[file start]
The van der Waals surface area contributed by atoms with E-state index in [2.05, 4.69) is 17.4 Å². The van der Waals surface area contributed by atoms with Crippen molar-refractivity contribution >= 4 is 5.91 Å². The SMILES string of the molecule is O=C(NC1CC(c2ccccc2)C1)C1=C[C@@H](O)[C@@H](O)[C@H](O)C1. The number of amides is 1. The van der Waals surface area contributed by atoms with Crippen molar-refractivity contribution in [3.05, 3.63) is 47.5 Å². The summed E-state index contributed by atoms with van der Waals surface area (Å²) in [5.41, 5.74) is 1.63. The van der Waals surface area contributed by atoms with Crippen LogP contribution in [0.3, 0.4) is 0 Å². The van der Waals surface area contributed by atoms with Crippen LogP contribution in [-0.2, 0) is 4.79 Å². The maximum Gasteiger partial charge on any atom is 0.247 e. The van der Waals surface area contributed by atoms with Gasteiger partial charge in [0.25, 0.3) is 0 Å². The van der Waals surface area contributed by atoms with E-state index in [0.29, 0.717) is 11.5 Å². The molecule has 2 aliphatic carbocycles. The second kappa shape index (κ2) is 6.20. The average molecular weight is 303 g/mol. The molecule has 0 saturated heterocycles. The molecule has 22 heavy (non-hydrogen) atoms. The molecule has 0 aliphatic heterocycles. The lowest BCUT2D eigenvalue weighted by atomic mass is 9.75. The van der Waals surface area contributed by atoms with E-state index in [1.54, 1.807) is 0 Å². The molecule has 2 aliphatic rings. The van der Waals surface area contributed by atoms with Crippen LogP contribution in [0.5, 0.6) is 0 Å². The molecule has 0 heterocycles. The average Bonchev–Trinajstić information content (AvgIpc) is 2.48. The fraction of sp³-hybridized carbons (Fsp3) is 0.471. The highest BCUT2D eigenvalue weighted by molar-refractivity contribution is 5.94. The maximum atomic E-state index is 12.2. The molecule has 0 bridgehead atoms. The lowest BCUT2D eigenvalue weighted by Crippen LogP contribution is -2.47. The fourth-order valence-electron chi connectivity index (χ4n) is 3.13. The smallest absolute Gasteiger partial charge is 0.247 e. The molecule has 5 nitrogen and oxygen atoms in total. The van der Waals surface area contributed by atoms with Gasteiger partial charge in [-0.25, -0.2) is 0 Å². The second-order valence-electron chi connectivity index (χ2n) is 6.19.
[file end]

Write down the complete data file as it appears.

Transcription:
The van der Waals surface area contributed by atoms with E-state index in [2.05, 4.69) is 17.4 Å². The van der Waals surface area contributed by atoms with Crippen molar-refractivity contribution >= 4 is 5.91 Å². The SMILES string of the molecule is O=C(NC1CC(c2ccccc2)C1)C1=C[C@@H](O)[C@@H](O)[C@H](O)C1. The number of amides is 1. The van der Waals surface area contributed by atoms with Crippen molar-refractivity contribution in [3.05, 3.63) is 47.5 Å². The summed E-state index contributed by atoms with van der Waals surface area (Å²) in [5.41, 5.74) is 1.63. The van der Waals surface area contributed by atoms with Crippen LogP contribution in [0.3, 0.4) is 0 Å². The van der Waals surface area contributed by atoms with Crippen LogP contribution in [-0.2, 0) is 4.79 Å². The maximum Gasteiger partial charge on any atom is 0.247 e. The van der Waals surface area contributed by atoms with Gasteiger partial charge in [0.25, 0.3) is 0 Å². The van der Waals surface area contributed by atoms with E-state index in [0.29, 0.717) is 11.5 Å². The molecule has 2 aliphatic carbocycles. The second kappa shape index (κ2) is 6.20. The average molecular weight is 303 g/mol. The molecule has 0 saturated heterocycles. The molecule has 22 heavy (non-hydrogen) atoms. The molecule has 0 aliphatic heterocycles. The lowest BCUT2D eigenvalue weighted by atomic mass is 9.75. The van der Waals surface area contributed by atoms with E-state index in [1.54, 1.807) is 0 Å². The molecule has 2 aliphatic rings. The van der Waals surface area contributed by atoms with Crippen LogP contribution in [0.5, 0.6) is 0 Å². The molecule has 0 heterocycles. The average Bonchev–Trinajstić information content (AvgIpc) is 2.48. The fraction of sp³-hybridized carbons (Fsp3) is 0.471. The highest BCUT2D eigenvalue weighted by molar-refractivity contribution is 5.94. The maximum atomic E-state index is 12.2. The molecule has 0 bridgehead atoms. The lowest BCUT2D eigenvalue weighted by Crippen LogP contribution is -2.47. The fourth-order valence-electron chi connectivity index (χ4n) is 3.13. The smallest absolute Gasteiger partial charge is 0.247 e. The molecule has 5 nitrogen and oxygen atoms in total. The van der Waals surface area contributed by atoms with Gasteiger partial charge in [-0.25, -0.2) is 0 Å². The second-order valence-electron chi connectivity index (χ2n) is 6.19.